Much has been written about the perceptual development of young children following implantation (Tomblin et al., 1999). Speech perception and production are regarded as primary benefits of cochlear implantation (Cheng, Grant, & Niparko, 1999; Geers, Brenner, & Davidson, 2003). As a consequence, early research on the developing skills of children with cochlear implants focused on these skills. Later research shifted to examine broader goals: language development, rate of language gain, literacy, and academic achievement. Early studies compared children with cochlear implants to children with deafness using other sensory aids (see Kirk, 2000 for a review), but in more recent research studies, children with hearing loss are no longer the comparison group. Current research is increasingly comparing children with cochlear implants to peers with normal hearing, reflecting heightened performance expectations empowered by technological advances and earlier identification and subsequent early implantation.

Language and literacy outcomes have shown a greater rate of improvement for children using cochlear implants than for children with similar hearing losses using hearing aids (Geers, 2003; Connor & Zwolan, 2004). In general, children with cochlear implants had superior scores on language achievement measures (Tomblin et al., 1999) and literacy (Connor & Zwolan, 2004). Given early implantation, these children are beginning to develop auditory skills and language at a similar rate to hearing peers (Robbins et al., 2004). There is even some evidence that with early implantation it is possible to accelerate the rate of language learning in order to close the gap between children’s chronological age and their demonstrated language age (Kirk et al., 2003). Although The River School provides intensive post-implant aural rehabilitation, the children in these studies had varying levels of intervention.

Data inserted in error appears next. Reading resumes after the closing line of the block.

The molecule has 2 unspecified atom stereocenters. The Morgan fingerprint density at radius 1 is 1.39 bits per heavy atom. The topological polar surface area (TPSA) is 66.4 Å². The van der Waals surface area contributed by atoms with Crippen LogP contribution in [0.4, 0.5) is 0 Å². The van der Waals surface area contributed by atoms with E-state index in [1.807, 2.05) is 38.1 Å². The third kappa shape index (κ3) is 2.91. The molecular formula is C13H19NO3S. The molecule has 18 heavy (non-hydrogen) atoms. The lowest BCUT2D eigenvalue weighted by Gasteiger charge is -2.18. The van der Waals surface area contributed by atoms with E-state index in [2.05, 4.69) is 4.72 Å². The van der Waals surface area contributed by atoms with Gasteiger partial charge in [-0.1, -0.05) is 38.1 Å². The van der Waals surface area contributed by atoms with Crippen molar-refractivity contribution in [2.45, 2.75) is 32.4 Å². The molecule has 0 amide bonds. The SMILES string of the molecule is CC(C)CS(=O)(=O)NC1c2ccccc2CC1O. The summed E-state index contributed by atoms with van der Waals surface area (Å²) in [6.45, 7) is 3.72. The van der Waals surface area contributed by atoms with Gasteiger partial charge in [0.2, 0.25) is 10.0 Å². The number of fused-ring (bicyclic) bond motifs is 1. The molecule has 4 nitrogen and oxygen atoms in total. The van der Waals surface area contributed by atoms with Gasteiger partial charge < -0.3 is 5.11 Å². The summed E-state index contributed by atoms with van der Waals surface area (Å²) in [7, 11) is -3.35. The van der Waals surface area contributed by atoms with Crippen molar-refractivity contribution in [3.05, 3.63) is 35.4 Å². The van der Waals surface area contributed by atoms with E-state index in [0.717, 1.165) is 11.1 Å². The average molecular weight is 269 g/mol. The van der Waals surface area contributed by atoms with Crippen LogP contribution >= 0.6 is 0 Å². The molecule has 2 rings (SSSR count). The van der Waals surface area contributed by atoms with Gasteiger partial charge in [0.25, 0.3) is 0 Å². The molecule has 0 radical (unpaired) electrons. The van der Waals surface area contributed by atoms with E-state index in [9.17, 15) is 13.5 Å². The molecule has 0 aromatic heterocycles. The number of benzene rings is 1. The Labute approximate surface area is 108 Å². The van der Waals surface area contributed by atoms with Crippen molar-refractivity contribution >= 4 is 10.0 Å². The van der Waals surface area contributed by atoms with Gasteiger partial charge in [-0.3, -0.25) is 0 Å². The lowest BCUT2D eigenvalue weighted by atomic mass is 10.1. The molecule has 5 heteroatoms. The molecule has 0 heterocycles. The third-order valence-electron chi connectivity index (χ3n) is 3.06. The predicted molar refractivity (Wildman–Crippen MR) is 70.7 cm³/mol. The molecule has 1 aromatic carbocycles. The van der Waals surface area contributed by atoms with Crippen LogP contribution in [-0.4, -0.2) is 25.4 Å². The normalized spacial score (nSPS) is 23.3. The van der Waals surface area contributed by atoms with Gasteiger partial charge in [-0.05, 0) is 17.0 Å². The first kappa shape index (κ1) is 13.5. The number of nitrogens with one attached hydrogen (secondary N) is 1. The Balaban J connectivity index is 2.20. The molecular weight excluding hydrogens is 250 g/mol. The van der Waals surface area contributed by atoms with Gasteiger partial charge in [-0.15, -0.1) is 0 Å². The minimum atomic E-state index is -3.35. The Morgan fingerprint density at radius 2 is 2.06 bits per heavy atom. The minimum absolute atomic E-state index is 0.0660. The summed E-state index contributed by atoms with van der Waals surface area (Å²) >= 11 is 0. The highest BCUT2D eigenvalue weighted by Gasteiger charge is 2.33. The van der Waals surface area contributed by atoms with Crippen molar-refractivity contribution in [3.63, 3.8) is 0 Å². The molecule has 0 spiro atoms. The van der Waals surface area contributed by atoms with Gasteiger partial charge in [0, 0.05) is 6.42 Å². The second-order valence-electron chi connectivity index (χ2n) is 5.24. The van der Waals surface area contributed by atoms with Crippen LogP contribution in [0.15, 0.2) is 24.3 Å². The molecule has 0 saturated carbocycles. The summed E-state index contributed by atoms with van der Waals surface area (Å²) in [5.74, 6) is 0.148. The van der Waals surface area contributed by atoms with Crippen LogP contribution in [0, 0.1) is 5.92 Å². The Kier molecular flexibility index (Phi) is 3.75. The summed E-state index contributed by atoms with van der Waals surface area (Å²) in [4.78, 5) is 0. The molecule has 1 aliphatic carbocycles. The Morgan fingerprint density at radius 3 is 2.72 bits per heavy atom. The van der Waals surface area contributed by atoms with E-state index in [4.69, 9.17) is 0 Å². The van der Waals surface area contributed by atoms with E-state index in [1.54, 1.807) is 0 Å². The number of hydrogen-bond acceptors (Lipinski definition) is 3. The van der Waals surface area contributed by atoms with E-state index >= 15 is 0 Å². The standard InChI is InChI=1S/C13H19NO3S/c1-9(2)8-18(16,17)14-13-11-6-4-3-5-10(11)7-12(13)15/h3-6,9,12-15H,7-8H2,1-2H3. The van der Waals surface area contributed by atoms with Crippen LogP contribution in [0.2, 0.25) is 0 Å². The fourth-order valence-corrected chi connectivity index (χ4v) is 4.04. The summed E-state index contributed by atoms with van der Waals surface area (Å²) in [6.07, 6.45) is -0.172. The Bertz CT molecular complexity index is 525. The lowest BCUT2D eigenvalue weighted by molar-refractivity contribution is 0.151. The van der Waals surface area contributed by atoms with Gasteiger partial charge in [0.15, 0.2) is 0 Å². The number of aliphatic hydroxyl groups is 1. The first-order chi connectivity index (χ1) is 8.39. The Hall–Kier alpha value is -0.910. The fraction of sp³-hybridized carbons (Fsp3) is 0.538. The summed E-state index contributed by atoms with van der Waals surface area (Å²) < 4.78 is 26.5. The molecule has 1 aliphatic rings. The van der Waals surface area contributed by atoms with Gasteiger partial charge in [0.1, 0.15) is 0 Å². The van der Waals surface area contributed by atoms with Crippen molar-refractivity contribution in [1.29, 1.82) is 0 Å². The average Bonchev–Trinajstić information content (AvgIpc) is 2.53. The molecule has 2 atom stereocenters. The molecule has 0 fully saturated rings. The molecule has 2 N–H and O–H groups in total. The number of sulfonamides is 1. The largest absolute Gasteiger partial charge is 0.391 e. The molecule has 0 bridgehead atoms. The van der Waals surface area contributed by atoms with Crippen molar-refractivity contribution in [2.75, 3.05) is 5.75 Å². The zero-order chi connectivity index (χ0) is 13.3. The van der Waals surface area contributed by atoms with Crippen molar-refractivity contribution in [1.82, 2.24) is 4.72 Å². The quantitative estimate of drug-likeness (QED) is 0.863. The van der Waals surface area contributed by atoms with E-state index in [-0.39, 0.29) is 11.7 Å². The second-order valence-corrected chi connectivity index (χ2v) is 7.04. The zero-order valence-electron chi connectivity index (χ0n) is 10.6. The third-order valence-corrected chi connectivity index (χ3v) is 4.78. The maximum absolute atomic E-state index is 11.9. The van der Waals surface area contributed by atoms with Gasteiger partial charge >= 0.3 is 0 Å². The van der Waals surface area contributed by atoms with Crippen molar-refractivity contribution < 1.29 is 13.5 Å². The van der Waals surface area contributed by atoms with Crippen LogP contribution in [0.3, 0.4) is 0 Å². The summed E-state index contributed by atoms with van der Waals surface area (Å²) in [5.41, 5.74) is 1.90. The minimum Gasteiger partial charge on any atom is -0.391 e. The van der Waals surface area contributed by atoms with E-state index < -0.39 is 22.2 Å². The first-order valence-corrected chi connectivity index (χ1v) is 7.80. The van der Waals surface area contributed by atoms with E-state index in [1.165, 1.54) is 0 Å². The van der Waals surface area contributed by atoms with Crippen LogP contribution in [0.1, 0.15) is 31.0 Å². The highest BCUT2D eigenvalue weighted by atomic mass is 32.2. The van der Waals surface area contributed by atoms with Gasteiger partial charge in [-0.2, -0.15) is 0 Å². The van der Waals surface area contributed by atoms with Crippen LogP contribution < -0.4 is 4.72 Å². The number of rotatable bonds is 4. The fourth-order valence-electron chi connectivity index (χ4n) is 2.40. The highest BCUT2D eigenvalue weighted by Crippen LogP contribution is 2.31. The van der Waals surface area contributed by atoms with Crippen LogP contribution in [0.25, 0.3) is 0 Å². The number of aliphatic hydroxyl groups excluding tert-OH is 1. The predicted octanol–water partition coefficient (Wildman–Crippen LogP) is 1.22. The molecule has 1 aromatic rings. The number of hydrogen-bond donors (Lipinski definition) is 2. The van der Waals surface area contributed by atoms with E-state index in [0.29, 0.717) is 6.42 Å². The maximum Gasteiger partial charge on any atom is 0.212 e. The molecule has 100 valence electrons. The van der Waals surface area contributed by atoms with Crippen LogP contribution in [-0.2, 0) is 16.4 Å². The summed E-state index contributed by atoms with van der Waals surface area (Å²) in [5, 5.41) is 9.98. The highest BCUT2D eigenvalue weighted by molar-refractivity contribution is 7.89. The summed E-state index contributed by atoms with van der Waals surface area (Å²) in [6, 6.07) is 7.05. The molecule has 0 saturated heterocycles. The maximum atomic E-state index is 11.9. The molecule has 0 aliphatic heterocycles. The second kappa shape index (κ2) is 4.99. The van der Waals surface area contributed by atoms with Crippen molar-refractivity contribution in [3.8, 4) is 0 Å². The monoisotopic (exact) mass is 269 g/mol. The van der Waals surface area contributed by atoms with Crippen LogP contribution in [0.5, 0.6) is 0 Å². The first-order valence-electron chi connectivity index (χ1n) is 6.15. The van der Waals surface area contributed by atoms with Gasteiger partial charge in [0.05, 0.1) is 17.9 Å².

Francis and colleagues (1999) noted a trend toward mainstream educational placement and diminishing levels of support services required by children after implantation. They found that nearly 75% of children with cochlear implants were being educated in full-time mainstream placements some four years after surgery.

-Nancy Mellon

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March 2005
Volume 10, Issue 3